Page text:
She says for that same reason, she agrees that the community as a whole should be able to voice what the replacement is to become, keeping in mind the commission ultimately will not be able to please everybody.

“I understand my position on the art commission is to build up the voices that build and sustain the city,” says McLymont. “I am also aware that not everybody is going to be happy with everything that we do. But the main thought is we’re trying to open up things where everyone feels more welcome.”

“I suspect that not everybody will be satisfied, but I believe that public art should speak in a manner that goes beyond words,” says Mohr. “And so if there is a measure for the end result, I would hope that it incorporates not only a feeling of inclusiveness and diversity, but it expresses the hopes and some of the identity of what we’re striving for.”

Speaking personally, the commissioners do have ideas on where the statue should end up and what should go in its place.

Mohr is in favor of its display elsewhere — especially if Columbus keeps its name — where its historical relevance can be put into context.

“It is an expression of who we were at a certain time, and now that time has changed,” he said. “It still has historical value, but it doesn’t deserve to be lauded as a true expression of who we are as a community.”

However Mohr does hopes that, wherever the statue goes, there’s an educational component that goes with it.

“Of both the good that he did but also acknowledging, you know, frankly the atrocities that he did to the West Indies and enslaving people. It’s just an opportunity we have right now to make things at least a little better,” he says. “And really it’s an opportunity to move forward in a way that speaks to how Columbus has developed over its history and moving forward in a more inclusive, positive way.”

McLymont suggests the statue’s replacement could involve uplifting people of color, but would like to have that conversation once the dust settles.

“What I offered in the meeting was that Native Americans might need the light, until we see who the next hero is,” she says. She doesn’t mind a sculpture of John Glenn, she says, and really doesn’t mind one of Toni Morrison.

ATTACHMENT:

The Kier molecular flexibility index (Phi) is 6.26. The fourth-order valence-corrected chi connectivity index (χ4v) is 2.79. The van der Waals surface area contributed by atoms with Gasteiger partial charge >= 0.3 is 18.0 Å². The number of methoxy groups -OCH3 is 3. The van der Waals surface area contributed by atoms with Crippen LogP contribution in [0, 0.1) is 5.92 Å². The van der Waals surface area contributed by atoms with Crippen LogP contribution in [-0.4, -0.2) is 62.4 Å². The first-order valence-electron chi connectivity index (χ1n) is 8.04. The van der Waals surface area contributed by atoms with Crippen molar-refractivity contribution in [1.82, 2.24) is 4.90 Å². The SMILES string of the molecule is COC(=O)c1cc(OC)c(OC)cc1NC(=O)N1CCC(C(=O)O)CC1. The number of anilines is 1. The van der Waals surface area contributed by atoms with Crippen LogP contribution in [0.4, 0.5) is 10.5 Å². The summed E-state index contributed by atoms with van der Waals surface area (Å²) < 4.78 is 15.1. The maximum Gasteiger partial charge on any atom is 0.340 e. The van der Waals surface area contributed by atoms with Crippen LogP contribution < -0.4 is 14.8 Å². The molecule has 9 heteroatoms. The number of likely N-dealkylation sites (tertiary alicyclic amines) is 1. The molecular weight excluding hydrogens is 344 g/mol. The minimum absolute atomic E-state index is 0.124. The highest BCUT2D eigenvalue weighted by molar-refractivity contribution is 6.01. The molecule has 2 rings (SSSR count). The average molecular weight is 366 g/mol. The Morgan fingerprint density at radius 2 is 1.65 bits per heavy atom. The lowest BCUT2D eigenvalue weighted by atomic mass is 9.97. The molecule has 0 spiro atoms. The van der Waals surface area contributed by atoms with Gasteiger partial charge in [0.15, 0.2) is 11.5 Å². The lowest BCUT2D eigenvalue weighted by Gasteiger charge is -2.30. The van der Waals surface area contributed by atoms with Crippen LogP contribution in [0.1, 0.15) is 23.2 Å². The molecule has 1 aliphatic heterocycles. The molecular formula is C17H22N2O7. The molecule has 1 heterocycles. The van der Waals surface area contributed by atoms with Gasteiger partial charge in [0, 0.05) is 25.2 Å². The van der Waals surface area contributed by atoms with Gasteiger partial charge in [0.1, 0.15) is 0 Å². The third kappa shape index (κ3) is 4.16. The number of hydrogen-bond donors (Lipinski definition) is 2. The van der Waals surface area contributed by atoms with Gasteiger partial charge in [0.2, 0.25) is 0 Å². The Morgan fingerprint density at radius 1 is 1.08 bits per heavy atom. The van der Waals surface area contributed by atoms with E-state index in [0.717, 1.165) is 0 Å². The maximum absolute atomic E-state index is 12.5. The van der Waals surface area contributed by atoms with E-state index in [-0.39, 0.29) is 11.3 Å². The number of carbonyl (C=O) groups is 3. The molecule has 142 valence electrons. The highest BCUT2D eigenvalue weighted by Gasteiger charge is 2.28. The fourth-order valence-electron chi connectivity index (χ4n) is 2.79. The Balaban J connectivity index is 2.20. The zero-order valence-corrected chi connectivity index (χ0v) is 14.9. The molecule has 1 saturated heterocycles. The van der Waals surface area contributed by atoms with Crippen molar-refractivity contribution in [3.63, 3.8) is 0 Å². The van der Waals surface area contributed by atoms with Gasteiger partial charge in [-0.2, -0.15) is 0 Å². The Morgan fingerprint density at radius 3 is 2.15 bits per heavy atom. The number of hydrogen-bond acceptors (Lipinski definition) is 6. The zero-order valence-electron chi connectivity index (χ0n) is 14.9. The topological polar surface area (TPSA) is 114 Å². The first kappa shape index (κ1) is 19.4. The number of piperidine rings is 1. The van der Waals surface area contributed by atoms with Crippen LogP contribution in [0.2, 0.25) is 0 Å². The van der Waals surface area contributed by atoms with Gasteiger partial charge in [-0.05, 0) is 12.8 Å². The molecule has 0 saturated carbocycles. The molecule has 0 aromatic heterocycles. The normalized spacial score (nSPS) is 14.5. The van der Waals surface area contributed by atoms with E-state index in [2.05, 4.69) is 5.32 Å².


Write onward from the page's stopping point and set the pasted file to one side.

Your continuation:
“All of those people are very important in our path of growth. But as far as establishing safety for a group of people, I think Native Americans would be first,” she says.

But, of course, there’s no quick answer to the question.

“I have to take time to parse through that, which is why I would propose that there is either nothing there or an abstract sculpture is there that represents the hope of Columbus,” she says.

In addition to moving forward with the removal, the commission voted to accept the job of redesigning the city’s flag and seal. Both Mohr and McLymont are on the subcommittee for the redesign, and will work with Columbus historians, local designers and others to reimagine what these official symbols will look like.

Mohr says his goal is to create something as popular as the city of Chicago’s flag.

“It’s beloved. And I think we got a shot at making something that’ll be proudly displayed on front porches and stuff like that,” he says. “I want it to become part of who we are, and in the best way possible.”

McLymont also hopes to create something that moves from the current, dated design to something that looks beyond just what we know today.

“My personal preference is not just to modernize and honor the past, but to also make space, to build a future we can grow into,” she says.

There hasn’t been a set timeline for the redesign, but both artists are excited for the possibilities and the opportunity to help shift Columbus forward — with the community’s help.

“I know there’s so much talent around this town and so much understanding of who we are as a city,” says Mohr. “This is really a once in a lifetime opportunity. So I’m jazzed.”

“I’m excited about what other designers will think and propose, even artists,” says McLymont. “I’m really looking forward to learning more about what’s in this community and mold toward that. I feel like I’m a very empathetic designer, so my approach is to listen very widely, get all the thoughts and parse that into something that lots of us can be proud of.”